- Courtesy of Carly Keyes
By Carly Keyes, Daily Arts Writer
Published February 9, 2014
A contemporary spin on the 1986 film of the same name — which was adapted from the 1974 play “Sexual Perversion in Chicago” by David Mamet — “About Last Night” follows two couples in Los Angeles as they explore the ups and downs of being in a committed relationship. This relatable romp in the world of dating arrives just in time for Valentine’s Day.
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The Daily recently sat down with two of its stars: Kevin Hart, fresh off his hit movie “Ride Along,” plays the role of Bernie (originally Jim Belushi), a womanizing, sex-crazed player, and Regina Hall, of last year’s popular sequel “The Best Man Holiday,” plays Joan, (originally Elizabeth Perkins) Bernie’s lover who wants more than just physical benefits from their interaction.
“I think this movie does a good job showing relationships in two ways with Danny (Michael Ealy, who starred with Hart in 2012’s “Think Like a Man”) and Debbie (Joy Bryant of TV’s “Parenthood”), and then with Bernie and Joan,” Hart said. “You’re looking at two completely different perspectives on a relationship. They’re all eventually going to the same place, which is a place of love, but how they get there is so different and so complex.”
While Hall has previous experience reviving a classic (2005’s “The Honeymooners”), this is the first re-make for Hart, who described that taking on this character marks a paramount entry into new creative territory for him, too.
“(This movie) gave me a chance to be a grown man on camera” Hart said. “It’s the first time you get to see me interact with a woman and have levels of emotion from anger to passion. This is an adult role for me and a chance to be seen in a different light. That’s what you want is to always challenge yourself and grow as an actor.”
Hall weighed in on what it was like playing opposite of Hart as he explored a “leading man” character.
“It’s like I popped Kevin’s acting cherry,” she said. “I think we saw a different side of Kevin Hart. A lot more vulnerability and a serious side of Kevin’s acting that’s going to launch a whole new set of opportunities in terms of what people know that (he) can do.”
Hart went on to describe how this role not only gave him a chance to play a dynamic character, but the film’s R-rating gave him the opportunity to be a real, uncensored guy.
“It’s fun. You get to be filthy and cuss, and it’s okay,” Hart said. “It’s like somebody taking off the leash for a change. Not to say that all rated-R movies are better than PG movies because PG movies definitely serve a huge purpose. But when you make an adult comedy, you want to be different and edgy, so people walk out entertained but at the same time be able to relate to a real point of view and perspective on what the problems are that couples go through.”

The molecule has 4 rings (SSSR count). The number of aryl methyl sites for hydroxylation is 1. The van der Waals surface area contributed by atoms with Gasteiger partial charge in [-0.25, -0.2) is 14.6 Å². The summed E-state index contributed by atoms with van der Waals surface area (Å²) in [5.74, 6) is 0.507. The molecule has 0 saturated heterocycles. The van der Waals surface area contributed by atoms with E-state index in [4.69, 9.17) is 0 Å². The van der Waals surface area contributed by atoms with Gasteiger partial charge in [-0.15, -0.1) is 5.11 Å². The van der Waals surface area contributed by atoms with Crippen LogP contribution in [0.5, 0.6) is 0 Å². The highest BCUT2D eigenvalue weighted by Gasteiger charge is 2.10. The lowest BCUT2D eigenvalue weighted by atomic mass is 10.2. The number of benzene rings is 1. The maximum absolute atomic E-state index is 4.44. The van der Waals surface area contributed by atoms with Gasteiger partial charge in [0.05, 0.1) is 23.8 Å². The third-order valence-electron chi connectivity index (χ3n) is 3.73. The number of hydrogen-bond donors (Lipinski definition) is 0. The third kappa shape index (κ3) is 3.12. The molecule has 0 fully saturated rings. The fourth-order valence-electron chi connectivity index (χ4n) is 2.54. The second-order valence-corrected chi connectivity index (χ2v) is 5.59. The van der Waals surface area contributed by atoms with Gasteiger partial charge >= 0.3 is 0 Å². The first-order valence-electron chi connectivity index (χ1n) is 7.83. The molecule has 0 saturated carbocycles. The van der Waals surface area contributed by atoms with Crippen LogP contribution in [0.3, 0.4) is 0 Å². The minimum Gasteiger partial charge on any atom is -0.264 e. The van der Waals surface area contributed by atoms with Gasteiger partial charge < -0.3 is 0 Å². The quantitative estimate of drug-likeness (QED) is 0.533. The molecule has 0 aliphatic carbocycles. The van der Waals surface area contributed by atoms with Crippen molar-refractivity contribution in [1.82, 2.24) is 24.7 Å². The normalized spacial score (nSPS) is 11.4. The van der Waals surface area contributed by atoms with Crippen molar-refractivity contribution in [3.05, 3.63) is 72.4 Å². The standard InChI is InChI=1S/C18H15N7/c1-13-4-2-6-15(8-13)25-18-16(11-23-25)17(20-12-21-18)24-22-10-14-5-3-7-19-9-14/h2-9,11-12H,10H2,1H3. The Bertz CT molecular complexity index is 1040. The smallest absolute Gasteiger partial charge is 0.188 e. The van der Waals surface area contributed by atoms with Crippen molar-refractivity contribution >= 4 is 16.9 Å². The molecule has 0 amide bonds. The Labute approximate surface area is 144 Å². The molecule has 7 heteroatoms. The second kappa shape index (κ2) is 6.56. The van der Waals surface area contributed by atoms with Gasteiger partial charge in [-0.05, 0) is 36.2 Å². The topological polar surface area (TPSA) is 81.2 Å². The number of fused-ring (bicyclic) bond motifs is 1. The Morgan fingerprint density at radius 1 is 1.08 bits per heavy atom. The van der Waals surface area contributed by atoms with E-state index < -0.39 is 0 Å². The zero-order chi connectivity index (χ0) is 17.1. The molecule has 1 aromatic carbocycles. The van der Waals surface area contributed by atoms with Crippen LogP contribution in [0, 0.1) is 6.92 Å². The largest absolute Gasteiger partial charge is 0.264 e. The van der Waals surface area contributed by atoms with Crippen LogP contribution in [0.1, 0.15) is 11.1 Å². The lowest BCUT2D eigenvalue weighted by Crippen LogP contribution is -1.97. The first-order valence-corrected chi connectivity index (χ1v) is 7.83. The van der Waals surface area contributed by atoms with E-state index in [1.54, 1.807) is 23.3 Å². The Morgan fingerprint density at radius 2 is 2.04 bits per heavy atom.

Hall re-emphasized the authenticity that comes with this “freedom of speech” in movies.
“Well, when men are alone you already clearly talk R-rated,” she said.
Hart agrees, but he argues that women are no different.
“I heard Regina talkin’ about some guy’s dick the other day, and I don’t remember what she said, but it was something R-rated,” Hart said.
“I just said a prayer (for him),” Hall joked.
While Hart and Hall agreed that Leslye Headland wrote a great script, they firmly asserted their right to improvise with the material.
“The words on the page were there, but you can’t use me and not allow me to improv,” Hart said. “That’s cheating yourself of what I do. With anything you do, it’s very easy to be funny. As hard as people may think that is, being funny is not that hard.”
Hall cut Hart off, and she inserted the fact that it’s easy to be funny — when you’re a gifted comedian.
“Okay, that’s coming from Kevin Hart,” she said. “That’s like God saying, ‘Doing a miracle … (is easy).’”
“I’m saying you can write funny,” Hart said. “In other words, you have funny writers who can write [dialogue], and an actor’s job is to deliver. So, you look at Robert DeNiro who isn’t necessarily a comedian, but you can’t tell me in “Meet the Fockers” that Robert DeNiro wasn’t hilarious. Achieving what’s on the page is one thing, but we wanted to make sure our characters were grounded, (by using improv) because the more real they are the easier it is to relate to them.”
“About Last Night” promises a very real depiction of the complications of love — a heavy combination of drama and comedy. Discussing the fate of the couples, Hall spoke on the notion of a token “predictable” ending.
“(“About Last Night”) is still a romantic comedy,” she said. “I’m a girl. I still go to see my happy ending. Shit, I’m broken-up in real life. I can go home and see that when it don’t work out. I’ve mastered that scene.”